Today and tomorrow – that’s all that remains of my Leave For Change mandate with the Agricultural Research and Extension Trust (ARET) of Malawi. Two working days with which to finalize a set of deliverables, including a final report full of recommendations and ideas for partnerships that is intended to provide a path towards a long term program for effective data management, community outreach, education, and extension. Two working days to complete the various reports and exit documentation for World University Service of Canada (WUSC). And of course, two working days with which to say farewell – but not necessarily goodbye – to the amazing people I’ve had the opportunity to work with for the past four weeks, and the incredible friends I’ve made along the way.
It’s going to be a very full two days.
It’s a little hard to believe that four weeks have flown by so quickly. I’m sure that as I board the plane on Friday I’ll be feeling as if I had just stepped off the plane, blinked, and turned around to head back home. But despite the seemingly impossible bending of space-time that connects the beginnings and the endings of remarkable experiences, I know that in the space between I’ve collected countless memories, satisfied childhood dreams, added new and amazingly brilliant people to the list of people I call friends, and hopefully helped in some small way to build the resiliency and capacity of an incredible country and deeply beautiful people.
The more I sit and reflect on this experience, the more I am impressed and inspired by Malawi and its people. Although the country is listed as one of the poorest in the world, and given the very real challenges that the country faces in light of climate change, food security, and insufficient infrastructure (to name a few), the people carry on every day with huge smiles. They speak about the beauty of Malawi from a place rooted deep inside, and in a way that tells me that they will not simply manage adversity, they will triumph over it. The spirit here is incredibly strong, and it’s impossibly inspiring.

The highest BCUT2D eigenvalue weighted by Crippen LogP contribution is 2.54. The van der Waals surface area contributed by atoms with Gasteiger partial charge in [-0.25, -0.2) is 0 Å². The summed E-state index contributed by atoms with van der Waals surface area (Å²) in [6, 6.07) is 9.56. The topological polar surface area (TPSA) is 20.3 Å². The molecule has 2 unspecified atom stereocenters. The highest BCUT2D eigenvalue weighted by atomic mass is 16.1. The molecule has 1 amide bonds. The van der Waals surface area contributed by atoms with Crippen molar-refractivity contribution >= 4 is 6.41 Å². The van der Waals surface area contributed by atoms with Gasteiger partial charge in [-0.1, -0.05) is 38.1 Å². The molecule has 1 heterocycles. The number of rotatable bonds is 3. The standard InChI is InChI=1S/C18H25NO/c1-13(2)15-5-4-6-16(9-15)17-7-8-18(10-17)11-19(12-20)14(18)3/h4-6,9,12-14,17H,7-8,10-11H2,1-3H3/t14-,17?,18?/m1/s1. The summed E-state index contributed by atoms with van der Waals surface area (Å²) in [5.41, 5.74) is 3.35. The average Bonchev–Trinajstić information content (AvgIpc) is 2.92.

Malawi is indeed the Warm Heart of Africa. It’s evident in the burnt red soil, and in the brilliant red and pink and orange sunrises and sunsets. But more than that, much more than that, the Warm Heart of Africa is a badge of honour, an attitude and way of life that is evident in the smiling faces of every single person I meet here, in their unreserved hellos and good mornings or good evenings whenever I pass by. It’s in their hospitality and their desire to share their culture and language unashamedly and freely. This attitude seems to radiate from within them regardless of what they are doing or what their current lot in life, and it’s at once both heartbreaking and beautiful. It’s heartbreaking because the challenges they deal with every day could easily be solved if we spent more time caring about our fellow human beings than what any random celebrity is wearing, but it’s also incredibly beautiful because it speaks of a strength and resiliency and purpose that I hope to carry with me when I leave Malawi.
Ultimately as I spend my last few days finalizing paperwork and putting the final touches on deliverables, I feel that I’ve cheated the system. WUSC sent me here with a mandate to work with ARET, to teach skills that would build capacity and resiliency in the organization so they could more effectively do the important work they do with and for the farmers of Malawi. But after four short weeks I feel that I’m about to leave here having learned far more than I’ve managed to teach, having shared in experiences that I would never get to experience at home, and having been reminded of the things that I take for granted on a minute-by-minute basis back home. I have gained so much from this trip that it seems for me to leave now is unfair, that I haven’t done enough with my time here. Malawi has given me far more than I feel I could ever give it in return, and for that I’m eternally grateful.
I will miss this place but I know I’ll return. And in the time between then and now, I’ll do my best to keep the Warm Heart of Africa alive as I go about my day-to-day life.